Tags: Andrew Ross Sorkin, Fabrice Tourre, greed, insider-trading, insidious cultures of greed, Labaton Sucharow, SEC, surveys, Wall Street greed
Labaton Sucharow is a law firm whose business consists of getting disgruntled financial industry employees to sue their employees for various bits of naughtiness, and taking a cut of whatever money those disgruntled employees can get from a lawsuit or settlement. One of their clever marketing techniques is to hire a survey firm to identify financial services employees willing to talk shit about their employers on the internet,1 because those employees are a promising source of money for Labaton Sucharow. In fact only about a quarter of those employees actually have anything negative to report, and presumably not all of that is lawsuit-worthy, but marketing is hard and you shouldn’t expect a particularly high hit rate. The trick is to just get a lot of at-bats and something will eventually pan out.
Also the PR is amazing? Here is an Andrew Ross Sorkin column titled “On Wall St., a Culture of Greed Won’t Let Go” that sort of takes this survey as a fact about the world rather than a marketing document, so is all like “oh you and your greed, Wall Street!” Read more »
Tags: BlackRock, Charlie Gasparino, executive suite players, friends of Charlie Gasparino, Larry Fink, surveys, Treasury Secretaries
“My survey of Wall Street executives [shows] Jack Lew in the running for this job…They think that he’s the most likely guy to be Treasury Secretary at least that’s according to the people I talked to: major Wall Street CEO’s and executive suite players that I deal with…The other guy that’s out there is Larry Fink CEO of BlackRock. I will say this, Larry Fink is a guy I know very well. I consider him a friend. The upside to Larry is clearly that there is no smarter guy on Wall Street that I know right now. He really understands the business…I think Larry wants the job. The negative is that he is really associated with the Wall Street crowd. That is something that I don’t think the Obama administration would go for.” –Charles Gasparino, close personal friend of Larry Fink [FBN]
Tags: "commercial means", "shoes", flippie-floppies, Harvard Business School, I went to Harvard...y'ever heard of it?, MBA v CFA, one night stands, surveys
For its 25th reunion last year, the members of Harvard Business School’s class of 1986 were asked to fill out an 85 question survey to give their former classmates a picture of where life has taken them since the gang parted ways. In addition to standard queries like “how much money are you making” (median annual net income: $350,000, median personal net worth: $6 million), “did you start a business” (36 percent said yes), “was choosing to attend Harvard Business School the best decision you’ve ever made” (48 percent responded that it was “one of the best decisions of my life,” 1 percent boldly claimed “it was not a particularly productive use of my time or money”), and how many times have you been laid-off and/or fired (4 percent have been “involuntarily dismissed” three times, 13 percent twice, and 47 percent once) the questionnaire writers dug quite a bit deeper to find out that: Read more »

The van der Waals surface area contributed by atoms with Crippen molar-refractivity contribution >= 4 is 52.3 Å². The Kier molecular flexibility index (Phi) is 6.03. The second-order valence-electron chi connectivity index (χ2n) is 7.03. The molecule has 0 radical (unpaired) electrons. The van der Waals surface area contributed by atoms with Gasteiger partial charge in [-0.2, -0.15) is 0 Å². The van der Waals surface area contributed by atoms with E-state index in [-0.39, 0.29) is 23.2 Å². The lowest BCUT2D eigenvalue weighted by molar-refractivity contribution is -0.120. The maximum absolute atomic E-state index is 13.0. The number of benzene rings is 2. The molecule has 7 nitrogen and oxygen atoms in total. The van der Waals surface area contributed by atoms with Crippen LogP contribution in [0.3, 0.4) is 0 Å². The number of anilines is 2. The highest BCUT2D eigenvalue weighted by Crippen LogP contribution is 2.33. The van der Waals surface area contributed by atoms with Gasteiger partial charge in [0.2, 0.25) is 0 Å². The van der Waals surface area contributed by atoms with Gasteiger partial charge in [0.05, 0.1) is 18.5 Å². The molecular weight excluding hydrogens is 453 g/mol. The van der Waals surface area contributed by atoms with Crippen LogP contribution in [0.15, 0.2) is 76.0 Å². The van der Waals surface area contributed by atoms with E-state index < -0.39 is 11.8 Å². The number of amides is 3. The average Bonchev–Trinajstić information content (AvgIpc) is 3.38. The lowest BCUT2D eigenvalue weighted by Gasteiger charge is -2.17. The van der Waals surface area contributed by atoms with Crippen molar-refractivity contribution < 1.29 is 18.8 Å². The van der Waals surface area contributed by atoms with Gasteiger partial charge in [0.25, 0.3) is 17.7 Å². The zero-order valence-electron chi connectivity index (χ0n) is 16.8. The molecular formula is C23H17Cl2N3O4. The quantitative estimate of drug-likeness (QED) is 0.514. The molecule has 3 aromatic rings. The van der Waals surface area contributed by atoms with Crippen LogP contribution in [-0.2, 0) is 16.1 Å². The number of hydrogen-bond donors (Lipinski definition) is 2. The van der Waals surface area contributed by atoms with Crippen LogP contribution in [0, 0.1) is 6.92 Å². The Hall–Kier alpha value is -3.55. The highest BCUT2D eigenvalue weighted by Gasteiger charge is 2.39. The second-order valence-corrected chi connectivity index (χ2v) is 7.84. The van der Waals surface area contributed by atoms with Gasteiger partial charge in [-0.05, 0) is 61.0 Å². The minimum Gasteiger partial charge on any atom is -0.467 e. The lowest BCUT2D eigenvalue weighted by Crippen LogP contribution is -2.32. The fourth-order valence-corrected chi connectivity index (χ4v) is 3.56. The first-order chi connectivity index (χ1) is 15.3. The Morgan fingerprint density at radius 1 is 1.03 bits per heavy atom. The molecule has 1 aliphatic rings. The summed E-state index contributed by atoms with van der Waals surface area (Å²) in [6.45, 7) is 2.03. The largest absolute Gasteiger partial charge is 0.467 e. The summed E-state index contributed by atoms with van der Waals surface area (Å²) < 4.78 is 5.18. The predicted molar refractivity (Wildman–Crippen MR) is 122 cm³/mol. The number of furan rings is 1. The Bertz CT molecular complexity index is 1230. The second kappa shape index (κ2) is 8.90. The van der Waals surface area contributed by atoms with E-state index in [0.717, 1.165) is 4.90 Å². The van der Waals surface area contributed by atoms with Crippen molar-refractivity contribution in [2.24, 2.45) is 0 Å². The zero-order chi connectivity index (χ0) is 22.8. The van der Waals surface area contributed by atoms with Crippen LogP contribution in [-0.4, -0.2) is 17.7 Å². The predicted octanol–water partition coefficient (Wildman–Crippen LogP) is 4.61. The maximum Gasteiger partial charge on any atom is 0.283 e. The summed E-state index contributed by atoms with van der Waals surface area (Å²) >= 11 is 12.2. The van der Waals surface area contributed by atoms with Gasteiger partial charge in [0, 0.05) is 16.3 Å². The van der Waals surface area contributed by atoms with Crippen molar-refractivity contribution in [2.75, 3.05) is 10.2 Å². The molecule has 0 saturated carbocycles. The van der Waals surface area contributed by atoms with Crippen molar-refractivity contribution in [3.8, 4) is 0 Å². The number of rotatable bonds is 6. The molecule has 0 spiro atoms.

Tags: affairs, mothers, secretaries, statisitics, surveys
According to a new study, the results of which are somewhat suspect, among the seventy-two percent of bankers who’ve supposedly had an affair, 63 percent of the males “said that they were convinced their wives knew about their affairs,” versus 3% of female bankers who said the same of their husbands. Here are a few other details respondents got off their chests: Read more »
Tags: admiration, Goldman Sachs, have a little pride, respect, Self-esteem, surveys
Just asking as a friend and someone who’s worried. Goldman Sachs has everything going for them– looks, money, huge dicks, a restraining order against a Rolling Stone reporter– but it seems as though there’s a serious crisis of confidence going on, based on a little survey sent out by the bank, requesting “feedback” from “a select group of our stakeholders.” At first it appears pretty standard– questions about how well clients are serviced compared to other banks, etc. But then things take a turn. The Masters of the Universe want to know what you tell your friends and co-workers about them asking, for instance, would you “go out of your way to recommend us” to a co-worker looking for a gig or would you “never recommend us”? Whereas you’d think Goldman would and should assume everyone loves them, those surveyed are asked not just whether or not they “admire” the firm but if they “respect” as well (when you have this little self-confidence you need to drill down on the difference), or alternatively, if they have zero respect/admiration. Did you read the annual report? Or can you “not remember” if you had a chance to look it over, since it was so unremarkable GS wouldn’t blame you if you could not recall?
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